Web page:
Saturday, October 31, 2015
Did you know that as we get older, the hippocampus loses 5% of its neurons every decade? That amounts to a total loss of 20% by the time we are 80 years old - which helps explain why our memories seem to fade.
One leading cause of chronic memory problems is stress. When we are constantly overloaded with work and personal responsibilities, our bodies are on hyperalert. This response has evolved from the physiological mechanism designed to make sure we can survive in a crisis. Stress chemicals help mobilize energy and increase alertness. However, with chronic stress our bodies become flooded with these chemicals, resulting in a loss of brain cells, and an inability to form new ones, which affects our ability to retain new information.
So take a break! And remember to thank yourself later.
Let’s look at how memories form in the first place. When you experience something – like dialing a phone number – the experience is converted into a pulse of electrical energy that zips along a network of neurons. Information first lands in short term memory where it’s available for anywhere from a few seconds to a couple of minutes. It’s then transferred to long-term memory through areas such as the hippocampus and finally to several storage regions across the brain. Neurons throughout the brain communicate at dedicated sites called synapses using specialized neurotransmitters. If two neurons communicate repeatedly a remarkable thing happens – the efficiency of communication between them increases. This process, called long-term potentiation, is considered to be a mechanism by which memories are stored long-term.
Watch TED lesson:www.youtube.com/watch?v=yOgAbKJGrTA
Animation by Patrick Smith
Educator: Catharine Young
Friday, October 30, 2015
Repairing defects and ruptures deep inside the body may have just gotten a whole lot less invasive. Up until now, fixing damaged cardiac tissue, ulcers, hernias and holes in other places within patients has meant serious surgery and sutures to bring tissue together so it can repair itself.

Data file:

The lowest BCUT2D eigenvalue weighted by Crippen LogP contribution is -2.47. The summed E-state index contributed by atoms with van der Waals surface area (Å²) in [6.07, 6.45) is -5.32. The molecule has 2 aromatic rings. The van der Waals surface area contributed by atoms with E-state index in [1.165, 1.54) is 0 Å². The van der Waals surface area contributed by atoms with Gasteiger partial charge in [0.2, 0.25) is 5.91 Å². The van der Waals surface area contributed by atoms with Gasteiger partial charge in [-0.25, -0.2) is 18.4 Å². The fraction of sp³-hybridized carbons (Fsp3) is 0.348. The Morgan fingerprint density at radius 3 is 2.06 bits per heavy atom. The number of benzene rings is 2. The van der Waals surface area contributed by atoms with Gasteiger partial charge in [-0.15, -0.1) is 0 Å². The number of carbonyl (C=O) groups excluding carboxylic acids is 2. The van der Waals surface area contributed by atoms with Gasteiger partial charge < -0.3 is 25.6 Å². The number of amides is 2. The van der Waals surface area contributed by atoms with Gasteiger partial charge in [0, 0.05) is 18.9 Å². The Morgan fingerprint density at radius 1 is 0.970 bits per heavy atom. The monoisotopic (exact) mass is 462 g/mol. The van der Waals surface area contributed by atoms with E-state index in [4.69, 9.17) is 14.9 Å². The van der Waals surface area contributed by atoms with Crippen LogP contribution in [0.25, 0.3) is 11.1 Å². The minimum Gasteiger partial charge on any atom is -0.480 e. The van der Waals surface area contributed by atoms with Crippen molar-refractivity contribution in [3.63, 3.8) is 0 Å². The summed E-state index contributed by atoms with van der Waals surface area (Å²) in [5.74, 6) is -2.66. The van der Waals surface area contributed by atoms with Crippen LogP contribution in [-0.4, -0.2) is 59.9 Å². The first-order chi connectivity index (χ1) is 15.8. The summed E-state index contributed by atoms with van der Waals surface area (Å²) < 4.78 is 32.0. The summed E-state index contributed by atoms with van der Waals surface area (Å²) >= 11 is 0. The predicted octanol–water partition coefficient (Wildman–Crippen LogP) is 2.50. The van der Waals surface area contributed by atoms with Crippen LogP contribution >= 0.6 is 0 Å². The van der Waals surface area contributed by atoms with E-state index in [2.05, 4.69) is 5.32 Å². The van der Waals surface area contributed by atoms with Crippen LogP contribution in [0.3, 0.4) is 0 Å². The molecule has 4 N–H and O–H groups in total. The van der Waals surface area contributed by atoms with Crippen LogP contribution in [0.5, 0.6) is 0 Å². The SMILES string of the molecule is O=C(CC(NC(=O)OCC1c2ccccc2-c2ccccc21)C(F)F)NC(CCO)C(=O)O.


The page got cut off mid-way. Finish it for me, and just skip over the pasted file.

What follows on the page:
A new much less invasive procedure that harnesses a catheter equipped with inflatable balloons and ultraviolet light-activated, biodegradable adhesive patches.
A team from Boston Children’s Hospital, Harvard and Brigham and Women’s Hospital catheter has successfully used the device in animals to repair holes in organs without needing to resort to risky major surgery and stitches that can erode tissue over time.
The device harnesses a newly developed light-activated glue that works in the wet, dynamic environment inside organs. This glue coats a patch, which can be delivered to the site where it’s needed and holds damaged tissue together. Over time the tissue heals and regrows over the patch as it slowly dissolves. The problem has been figuring out how to deliver the patch without still needing to resort to traditional surgery.
The team developed a delivery system that can travel through the body via blood vessels like current heart catheters. Once there, the catheter is pushed through the damaged tissue until its forward balloon is on one side and a rear balloon is on the other side.
The two balloons are inflated to hold the glue patch against the damaged tissue. A UV light within the catheter is turned on, activating the glue until it cures against the damaged tissue. Next, the two balloons are deflated and the catheter is retracted, leaving the patch in place. The whole operation can take minutes and without the need to do something major like stop a beating heart to make the repair.
Ndreas Rentz/Getty Images
A Polish court rejected on Friday a U.S. request to extradite Roman Polanski for charges stemming from having sexual intercourse with a 13-year-old girl in the 1970s.
The Oscar-winning director did not appear in court for the ruling due to “emotional reasons,” his lawyer Jan Olszewski told the judge.
The filmmaker was convicted in 1977 of five charges after admitting to having sex with a minor. He served 42 days in prison after cutting a 90-day plea deal then fled the U.S. ahead of sentencing in 1978. He’s been considered a U.S. fugitive ever since.
Polanski has dual citizenship in Poland, where he grew up, and France. French law prohibits extradition of its citizens, but Polish law doesn’t.
Swiss authorities also turned down a U.S. extradition warrant and freed him in 2010, after placing Polanski under house arrest for nine months. He was detained there after traveling to the Zurich Film Festival to accept a lifetime achievement award.
The verdict is subject to appeal within seven days.